The aim of this project was to document the timing, magnitude, and spatial distribution of metal pollution and land use change associated with anthropogenic activity in the Spanish Pyrenees and Sierra Segundera. These regions are rich in metal ores that were of economic interest to Romans as well as subsequent European societies. While past research has documented the scale and distribution of Roman metallurgical pollution in the Greenland ice sheet (Hong et al., 1994) and Swedish lakes (Renberg et al., 1994; Renberg et al., 2002), relatively few studies have looked at this disturbance in Spain. Additionally, a wide range of activities including agriculture, deforestation, and industrialization have taken place proximal to lakes in this region. Quantifying the repercussions of anthropogenic activities in this region provides an understanding of the significance of pre-industrial metallurgy, human modification of landscapes, and the produced consequential environment conditions.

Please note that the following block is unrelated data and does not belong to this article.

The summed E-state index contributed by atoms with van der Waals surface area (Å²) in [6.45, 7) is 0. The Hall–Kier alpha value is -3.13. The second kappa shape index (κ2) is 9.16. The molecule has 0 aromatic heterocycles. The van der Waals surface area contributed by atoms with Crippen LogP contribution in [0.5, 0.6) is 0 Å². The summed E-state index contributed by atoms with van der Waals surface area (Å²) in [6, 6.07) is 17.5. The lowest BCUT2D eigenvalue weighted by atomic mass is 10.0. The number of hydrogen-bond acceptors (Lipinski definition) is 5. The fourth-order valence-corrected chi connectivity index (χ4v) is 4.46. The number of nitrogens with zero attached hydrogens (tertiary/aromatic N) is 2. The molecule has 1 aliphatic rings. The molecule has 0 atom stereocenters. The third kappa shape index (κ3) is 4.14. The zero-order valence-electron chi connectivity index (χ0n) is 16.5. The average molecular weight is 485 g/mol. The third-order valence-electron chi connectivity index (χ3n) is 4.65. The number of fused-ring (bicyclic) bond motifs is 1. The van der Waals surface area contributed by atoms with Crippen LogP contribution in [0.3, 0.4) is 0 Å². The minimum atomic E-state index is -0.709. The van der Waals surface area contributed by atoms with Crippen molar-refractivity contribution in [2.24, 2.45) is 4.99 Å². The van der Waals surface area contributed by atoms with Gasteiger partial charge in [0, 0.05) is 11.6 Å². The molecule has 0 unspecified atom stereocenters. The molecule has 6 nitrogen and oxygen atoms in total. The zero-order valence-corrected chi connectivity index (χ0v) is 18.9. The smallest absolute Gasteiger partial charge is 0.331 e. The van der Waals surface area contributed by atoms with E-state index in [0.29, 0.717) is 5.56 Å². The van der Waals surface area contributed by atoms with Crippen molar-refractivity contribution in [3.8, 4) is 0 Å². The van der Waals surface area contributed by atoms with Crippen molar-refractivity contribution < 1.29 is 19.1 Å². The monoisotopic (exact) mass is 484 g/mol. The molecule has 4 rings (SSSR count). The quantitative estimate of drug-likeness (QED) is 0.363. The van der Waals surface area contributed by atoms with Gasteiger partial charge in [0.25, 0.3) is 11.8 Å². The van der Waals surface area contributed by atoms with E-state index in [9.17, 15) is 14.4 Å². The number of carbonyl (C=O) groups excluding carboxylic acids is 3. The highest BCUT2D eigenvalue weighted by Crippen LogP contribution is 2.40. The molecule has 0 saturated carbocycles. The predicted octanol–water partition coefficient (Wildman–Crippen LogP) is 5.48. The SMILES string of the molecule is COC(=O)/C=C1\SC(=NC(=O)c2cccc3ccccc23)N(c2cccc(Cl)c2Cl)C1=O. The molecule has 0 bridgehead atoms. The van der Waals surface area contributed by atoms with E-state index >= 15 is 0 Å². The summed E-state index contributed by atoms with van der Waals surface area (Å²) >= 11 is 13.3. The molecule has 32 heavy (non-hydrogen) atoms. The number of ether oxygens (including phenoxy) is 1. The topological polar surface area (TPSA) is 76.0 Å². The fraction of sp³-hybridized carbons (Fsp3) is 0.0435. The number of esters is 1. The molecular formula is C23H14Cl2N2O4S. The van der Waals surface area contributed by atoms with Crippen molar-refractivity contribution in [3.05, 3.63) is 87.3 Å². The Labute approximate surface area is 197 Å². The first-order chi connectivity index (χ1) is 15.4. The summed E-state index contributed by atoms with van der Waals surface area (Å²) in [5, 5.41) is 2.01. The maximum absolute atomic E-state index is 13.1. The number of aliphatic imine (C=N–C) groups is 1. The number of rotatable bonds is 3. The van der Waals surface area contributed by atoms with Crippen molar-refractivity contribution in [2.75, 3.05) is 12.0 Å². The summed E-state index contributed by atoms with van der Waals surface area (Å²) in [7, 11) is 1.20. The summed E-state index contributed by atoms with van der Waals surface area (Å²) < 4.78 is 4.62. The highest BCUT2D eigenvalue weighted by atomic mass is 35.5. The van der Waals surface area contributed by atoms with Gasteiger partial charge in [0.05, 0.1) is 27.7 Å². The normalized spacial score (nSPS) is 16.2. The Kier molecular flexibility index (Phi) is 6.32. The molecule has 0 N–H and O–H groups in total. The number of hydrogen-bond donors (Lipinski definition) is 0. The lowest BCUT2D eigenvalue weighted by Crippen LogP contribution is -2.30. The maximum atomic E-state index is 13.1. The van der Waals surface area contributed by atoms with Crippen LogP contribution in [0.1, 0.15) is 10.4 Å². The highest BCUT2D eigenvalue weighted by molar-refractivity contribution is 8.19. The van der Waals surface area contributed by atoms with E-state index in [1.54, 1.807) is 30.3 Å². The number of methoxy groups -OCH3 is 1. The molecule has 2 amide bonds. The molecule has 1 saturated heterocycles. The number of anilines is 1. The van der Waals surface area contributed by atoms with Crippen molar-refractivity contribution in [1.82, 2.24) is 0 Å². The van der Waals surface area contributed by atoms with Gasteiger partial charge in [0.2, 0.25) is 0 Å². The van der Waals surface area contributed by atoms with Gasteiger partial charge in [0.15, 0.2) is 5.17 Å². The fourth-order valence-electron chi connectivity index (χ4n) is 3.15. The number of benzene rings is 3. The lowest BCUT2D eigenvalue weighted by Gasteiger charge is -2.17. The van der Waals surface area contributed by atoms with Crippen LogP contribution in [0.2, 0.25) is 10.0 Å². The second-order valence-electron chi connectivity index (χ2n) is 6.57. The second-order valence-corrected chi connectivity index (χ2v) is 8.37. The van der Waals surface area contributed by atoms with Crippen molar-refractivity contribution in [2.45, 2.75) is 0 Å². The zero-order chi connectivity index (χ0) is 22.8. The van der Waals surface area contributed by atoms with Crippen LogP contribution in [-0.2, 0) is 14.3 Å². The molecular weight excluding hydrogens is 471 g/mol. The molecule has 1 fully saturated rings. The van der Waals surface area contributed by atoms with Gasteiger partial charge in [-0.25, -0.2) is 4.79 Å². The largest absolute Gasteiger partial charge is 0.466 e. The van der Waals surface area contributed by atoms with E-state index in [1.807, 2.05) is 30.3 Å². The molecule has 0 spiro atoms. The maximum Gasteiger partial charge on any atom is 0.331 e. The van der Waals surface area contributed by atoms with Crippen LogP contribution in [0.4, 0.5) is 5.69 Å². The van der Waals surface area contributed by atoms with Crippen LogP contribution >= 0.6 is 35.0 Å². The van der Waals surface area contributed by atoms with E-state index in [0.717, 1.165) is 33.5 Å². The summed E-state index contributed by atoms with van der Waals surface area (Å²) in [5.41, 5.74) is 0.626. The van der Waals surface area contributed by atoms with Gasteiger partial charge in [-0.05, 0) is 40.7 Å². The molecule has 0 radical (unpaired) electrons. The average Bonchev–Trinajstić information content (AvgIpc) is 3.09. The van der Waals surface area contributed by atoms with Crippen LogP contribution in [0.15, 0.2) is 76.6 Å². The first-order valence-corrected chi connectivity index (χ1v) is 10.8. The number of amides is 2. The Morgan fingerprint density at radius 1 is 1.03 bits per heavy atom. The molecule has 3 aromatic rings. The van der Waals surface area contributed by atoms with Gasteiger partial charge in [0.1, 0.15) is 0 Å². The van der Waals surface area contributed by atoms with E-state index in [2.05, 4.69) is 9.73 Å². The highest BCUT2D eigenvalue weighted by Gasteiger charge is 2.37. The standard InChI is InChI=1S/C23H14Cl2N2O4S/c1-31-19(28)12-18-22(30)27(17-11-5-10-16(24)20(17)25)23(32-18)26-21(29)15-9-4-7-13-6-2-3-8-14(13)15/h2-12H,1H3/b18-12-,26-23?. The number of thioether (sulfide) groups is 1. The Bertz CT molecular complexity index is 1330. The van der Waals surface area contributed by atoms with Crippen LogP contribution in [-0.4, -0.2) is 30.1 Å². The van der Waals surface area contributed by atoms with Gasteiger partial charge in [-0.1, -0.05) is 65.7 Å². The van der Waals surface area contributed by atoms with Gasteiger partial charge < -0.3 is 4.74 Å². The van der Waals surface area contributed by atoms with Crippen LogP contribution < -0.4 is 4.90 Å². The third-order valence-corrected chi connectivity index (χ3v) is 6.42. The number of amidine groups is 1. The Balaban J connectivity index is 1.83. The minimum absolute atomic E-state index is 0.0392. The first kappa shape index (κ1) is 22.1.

Mark Abbott (University of Pittsburgh)
Melissa Griffore (University of Pittsburgh)
Blas Valero Garces (Instituto Pirenaico de Ecología – CSIC, Spain)
Fernando Barreiro Lostres (Instituto Pirenaico de Ecología – CSIC, Spain)
Mario Morellon (Instituto de Geociencias (CSIC, UCM), Spain)
Juan Pablo Corella (Museo Nacional de Ciencias Naturales (MNCN/CSIC), Spain)
Two study sites in NW Spain
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